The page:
Inordinate dici seu conferri vitiis ea quae ordinate in Deo sunt, utpote simplicitas, quae aliquando dicitur pro stultitia, et non est. Apud Deum vero summa simplicitas est. Iuxta hanc regulam et cetera aestimanda sunt.
[It is evident that] the things that are in God in an ordered way are [also] spoken of in a disordered way or are compared to vices, as simplicity, which is sometimes put for foolishness, and is not [necessarily] [or “and is not in God in that sense”–see notes in PL]. But for God there is the highest simplicity. Other [words applied to God] too should be judged according to this rule.
One could wish for his Latin to be more fulsome here. Again, a finite verb is missing; I have used that suggested in PL be Arevalo. The phrase et non est is so elliptical as to be difficult to construe; and so on. On other textual matters, I have followed Cazier.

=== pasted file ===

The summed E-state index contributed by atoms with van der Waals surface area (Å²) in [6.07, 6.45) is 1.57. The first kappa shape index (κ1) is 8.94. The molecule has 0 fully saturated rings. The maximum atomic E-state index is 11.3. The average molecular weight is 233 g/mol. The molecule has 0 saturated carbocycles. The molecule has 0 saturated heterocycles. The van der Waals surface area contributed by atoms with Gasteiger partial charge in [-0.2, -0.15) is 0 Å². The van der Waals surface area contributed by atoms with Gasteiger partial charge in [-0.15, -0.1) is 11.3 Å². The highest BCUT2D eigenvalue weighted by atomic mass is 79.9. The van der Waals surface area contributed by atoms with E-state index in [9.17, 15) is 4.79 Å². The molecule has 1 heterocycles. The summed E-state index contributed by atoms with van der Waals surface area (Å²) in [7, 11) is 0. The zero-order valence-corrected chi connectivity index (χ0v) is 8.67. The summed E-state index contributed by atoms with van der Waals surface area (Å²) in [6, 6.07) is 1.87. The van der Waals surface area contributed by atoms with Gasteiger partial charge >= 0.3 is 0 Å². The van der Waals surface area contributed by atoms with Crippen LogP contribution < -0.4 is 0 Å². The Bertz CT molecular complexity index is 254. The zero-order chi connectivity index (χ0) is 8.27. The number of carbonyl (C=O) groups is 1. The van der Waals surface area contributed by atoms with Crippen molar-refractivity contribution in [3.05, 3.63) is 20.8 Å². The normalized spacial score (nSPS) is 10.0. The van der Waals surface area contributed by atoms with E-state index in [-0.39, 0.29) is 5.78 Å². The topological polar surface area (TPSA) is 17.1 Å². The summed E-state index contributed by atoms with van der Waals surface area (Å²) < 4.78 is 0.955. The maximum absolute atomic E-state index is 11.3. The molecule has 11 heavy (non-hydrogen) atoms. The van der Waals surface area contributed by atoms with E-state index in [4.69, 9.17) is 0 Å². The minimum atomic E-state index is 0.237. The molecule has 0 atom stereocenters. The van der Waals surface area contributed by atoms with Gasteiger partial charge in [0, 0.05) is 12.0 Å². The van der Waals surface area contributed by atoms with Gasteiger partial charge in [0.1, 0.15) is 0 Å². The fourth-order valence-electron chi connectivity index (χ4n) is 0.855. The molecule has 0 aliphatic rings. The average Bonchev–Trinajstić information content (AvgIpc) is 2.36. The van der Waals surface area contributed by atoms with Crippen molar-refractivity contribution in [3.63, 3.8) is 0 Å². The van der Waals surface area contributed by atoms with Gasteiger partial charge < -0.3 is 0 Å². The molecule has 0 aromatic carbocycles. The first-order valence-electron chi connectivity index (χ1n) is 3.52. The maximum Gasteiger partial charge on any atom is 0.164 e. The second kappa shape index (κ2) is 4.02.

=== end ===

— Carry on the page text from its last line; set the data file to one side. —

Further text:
The issues of the Latin aside, however, the point is clear enough. Some words have more than one meaning. “Simplicity” is one of those words. When ambiguous words are applied to God, they should be thought of ordinate, not inordinate. If a word (like “simplicity”) can be used to refer to a vice, it should not be thought of in that way in the case of God. That is the case not only for the word “simplicity,” but for all other words that are applied to God as well. This one instance supplies the rule (regulam) for the others.
- The translation is my own. ↩